Open Standards: Standards Organizations, how open are them? an Evaluation Methodology

IDC prepared a document for the Danish National IT and Telecom Agency (NITA) describing a methodology to evaluate Standard Setting Organizations (SSO) with regard to the degree of openness of the organization and thereby the degree of openness in their deliverables, i.e. standards.

IDC starting from the ten rights that enable open standards mentioned before, evaluated ten organizations -  CEN, Ecma, ETSI, IETF, ISO, ITU, NIST, OASIS, OMG, and W3C – and all organizations had the opportunity to review and comment on the evaluation of their organization. NITA specified 9 of Krechmer’s criteria, where the exclusion of “Open World” stems from the re-purposing of “Open Interface”, extended to covering both and accordingly renamed “Open Interoperability”.

IDC in conclusion states that there are differences between standard setting organizations in terms of “openness” and is implemented, concluding that it is difficult to make a distinction of which form of “openness” is the most appropriate.

During the process we have come to realize that the concept of “open standards” is complex and difficult to evaluate. There are a number of reasons for this – of which he following are the most important ones:

  • Standard organizations are generally aware of the need of openness because they all aim at providing successful, widely accepted standards. Accordingly, being open to influence, being consensus driven and limiting IPRs is generally part of the organizations objectives or charters.
  • The organizational culture has impact on the evaluation as well. Openness of an organization is not always clear from the documentation, and can very well be embedded in attitude, behavior and undocumented practices of the organization. An example is IETF. This organization does not have a formalized strategy of involving impaired people – still, a blind person is the Security AD and a deaf person regularly attends IETF meetings.
  • Related to the above is the fact that the degrees of formalization vary from organization to organization – which entails that the level of documentation varies as well. In other words, some organizations are more inclined to rely on best practices over formal guidelines and procedures. This means – in the context of this study – that the access to documented information has been easier for some organization than others.

As a result, while the concept of “openness” is central in the development of tandards, this concept has been implemented in different ways in different standard setting organizations which renders comparisons difficult. None the less, it seems to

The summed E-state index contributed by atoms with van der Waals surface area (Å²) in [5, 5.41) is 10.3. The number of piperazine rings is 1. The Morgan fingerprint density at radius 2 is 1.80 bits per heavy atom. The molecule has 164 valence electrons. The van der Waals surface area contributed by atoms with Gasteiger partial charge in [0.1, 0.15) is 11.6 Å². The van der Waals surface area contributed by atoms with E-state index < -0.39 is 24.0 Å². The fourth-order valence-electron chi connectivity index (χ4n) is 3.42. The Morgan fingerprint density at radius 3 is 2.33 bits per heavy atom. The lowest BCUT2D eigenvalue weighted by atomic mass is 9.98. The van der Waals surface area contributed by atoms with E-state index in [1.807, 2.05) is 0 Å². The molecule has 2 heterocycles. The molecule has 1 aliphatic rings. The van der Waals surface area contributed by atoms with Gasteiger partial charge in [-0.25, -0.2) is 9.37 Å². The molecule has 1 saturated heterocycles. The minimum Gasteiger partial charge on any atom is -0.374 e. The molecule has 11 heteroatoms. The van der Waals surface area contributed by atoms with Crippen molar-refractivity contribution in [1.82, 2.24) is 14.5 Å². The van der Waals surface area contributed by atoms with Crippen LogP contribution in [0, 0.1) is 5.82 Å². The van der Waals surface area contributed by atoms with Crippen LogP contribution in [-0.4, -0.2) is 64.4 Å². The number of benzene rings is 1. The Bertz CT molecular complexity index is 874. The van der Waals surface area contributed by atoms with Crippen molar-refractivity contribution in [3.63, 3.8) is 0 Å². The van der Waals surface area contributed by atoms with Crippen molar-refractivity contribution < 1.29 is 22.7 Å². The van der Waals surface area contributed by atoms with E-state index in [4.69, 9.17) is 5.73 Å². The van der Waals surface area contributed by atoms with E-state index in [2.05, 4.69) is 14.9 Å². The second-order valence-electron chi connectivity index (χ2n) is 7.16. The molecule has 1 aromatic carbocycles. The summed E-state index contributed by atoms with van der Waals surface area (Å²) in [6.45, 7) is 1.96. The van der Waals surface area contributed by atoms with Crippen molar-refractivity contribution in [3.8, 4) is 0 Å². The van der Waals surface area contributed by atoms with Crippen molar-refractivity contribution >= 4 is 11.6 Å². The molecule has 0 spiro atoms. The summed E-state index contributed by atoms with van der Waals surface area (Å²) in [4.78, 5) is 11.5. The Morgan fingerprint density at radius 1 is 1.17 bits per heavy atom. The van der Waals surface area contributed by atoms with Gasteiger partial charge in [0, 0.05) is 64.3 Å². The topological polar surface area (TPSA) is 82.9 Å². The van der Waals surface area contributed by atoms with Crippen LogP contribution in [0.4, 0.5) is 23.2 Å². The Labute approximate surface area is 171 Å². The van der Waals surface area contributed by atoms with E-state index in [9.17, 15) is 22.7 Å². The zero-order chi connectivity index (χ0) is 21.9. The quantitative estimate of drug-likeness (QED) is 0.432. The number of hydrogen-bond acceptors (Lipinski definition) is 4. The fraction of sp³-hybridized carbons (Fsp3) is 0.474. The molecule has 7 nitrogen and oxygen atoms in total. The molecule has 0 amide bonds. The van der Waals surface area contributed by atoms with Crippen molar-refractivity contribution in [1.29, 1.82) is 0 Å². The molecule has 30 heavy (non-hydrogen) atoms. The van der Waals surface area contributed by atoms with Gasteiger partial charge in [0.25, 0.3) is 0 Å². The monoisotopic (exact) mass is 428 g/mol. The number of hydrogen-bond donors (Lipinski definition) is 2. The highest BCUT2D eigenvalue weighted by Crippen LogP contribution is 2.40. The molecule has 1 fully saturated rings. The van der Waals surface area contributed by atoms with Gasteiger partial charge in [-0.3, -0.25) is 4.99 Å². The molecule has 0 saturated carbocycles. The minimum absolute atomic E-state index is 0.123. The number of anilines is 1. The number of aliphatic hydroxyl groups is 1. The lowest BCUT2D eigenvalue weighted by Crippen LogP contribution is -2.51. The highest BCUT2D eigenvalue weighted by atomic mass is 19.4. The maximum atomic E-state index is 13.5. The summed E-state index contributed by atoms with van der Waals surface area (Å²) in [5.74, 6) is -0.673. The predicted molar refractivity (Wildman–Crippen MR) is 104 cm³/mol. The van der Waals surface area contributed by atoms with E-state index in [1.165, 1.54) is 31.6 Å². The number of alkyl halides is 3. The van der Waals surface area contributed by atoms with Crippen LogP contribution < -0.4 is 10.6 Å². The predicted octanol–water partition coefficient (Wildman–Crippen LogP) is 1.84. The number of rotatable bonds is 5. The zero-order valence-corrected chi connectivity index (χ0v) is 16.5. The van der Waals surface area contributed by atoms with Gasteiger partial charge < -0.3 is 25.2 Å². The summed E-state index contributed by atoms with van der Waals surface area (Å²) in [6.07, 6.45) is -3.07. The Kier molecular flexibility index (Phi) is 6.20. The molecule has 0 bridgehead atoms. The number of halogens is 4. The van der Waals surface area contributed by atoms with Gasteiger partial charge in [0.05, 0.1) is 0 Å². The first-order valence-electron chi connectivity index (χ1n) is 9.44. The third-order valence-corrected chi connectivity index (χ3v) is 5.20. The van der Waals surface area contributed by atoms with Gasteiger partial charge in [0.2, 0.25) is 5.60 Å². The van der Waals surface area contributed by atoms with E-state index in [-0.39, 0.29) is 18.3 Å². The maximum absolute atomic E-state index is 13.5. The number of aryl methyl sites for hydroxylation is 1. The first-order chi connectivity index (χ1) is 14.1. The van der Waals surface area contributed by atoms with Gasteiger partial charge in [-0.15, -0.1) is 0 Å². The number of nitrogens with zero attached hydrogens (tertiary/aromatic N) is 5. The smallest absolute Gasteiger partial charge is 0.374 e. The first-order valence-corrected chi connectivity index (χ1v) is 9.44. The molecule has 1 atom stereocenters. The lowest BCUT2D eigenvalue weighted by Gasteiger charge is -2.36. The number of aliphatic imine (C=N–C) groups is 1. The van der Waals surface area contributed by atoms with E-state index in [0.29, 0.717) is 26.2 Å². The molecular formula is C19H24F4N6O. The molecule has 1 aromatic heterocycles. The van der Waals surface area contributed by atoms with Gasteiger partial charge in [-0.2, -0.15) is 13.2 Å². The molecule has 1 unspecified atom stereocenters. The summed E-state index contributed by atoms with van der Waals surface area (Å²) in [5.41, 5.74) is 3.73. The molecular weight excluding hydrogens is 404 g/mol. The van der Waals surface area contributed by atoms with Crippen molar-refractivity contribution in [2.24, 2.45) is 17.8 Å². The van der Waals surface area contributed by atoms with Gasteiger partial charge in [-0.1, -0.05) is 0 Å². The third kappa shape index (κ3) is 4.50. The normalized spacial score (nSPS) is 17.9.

be a general tendency that compliance with openness in one area results in more control in other areas, e.g. it very often involves trade-offs ere are two common trade-offs that is discovered through the research:

  • Some organizations have front-end openness in terms of allowing wide and free participation in the process of defining a standard (for example W3C and IETF). These organizations then balance this by supplementing their democratic voting process with a back-end control in terms of a director being able to say “yes” or “no” to a standard. Other organizations are more restricted in the front-end participation (OMG, ITU, ISO), but the decision on standards are then made exclusively through a formal voting process.
  • Some organizations have free membership or low membership fees (for example IETF) and therefore limited funding abilities. This means fewer activities in cost intensive areas like interoperability testing and conformance. Other organizations have a strong funding foundation from members (OMG, ISO) and can therefore engage in more supporting activities such as interoperability testing.

Looking at the ten organizations researched in this project there are differences in the umber of requirements in which they score positive. It is difficult to see any clear atterns in the ratings though, as they all meet their own disjoint subset of

In conclusion there are both similarities and differences between standard setting rganizations. They all have high scores in the questions about consensus and open hange and they all have focus on “openness” in their strategies. However, there are ifferences between standard setting organizations in terms of “openness” and certainly in terms of how “openness” is implemented. It can be difficult to make a istinction of which form of “openness” is the most appropriate.

Read the full paper.

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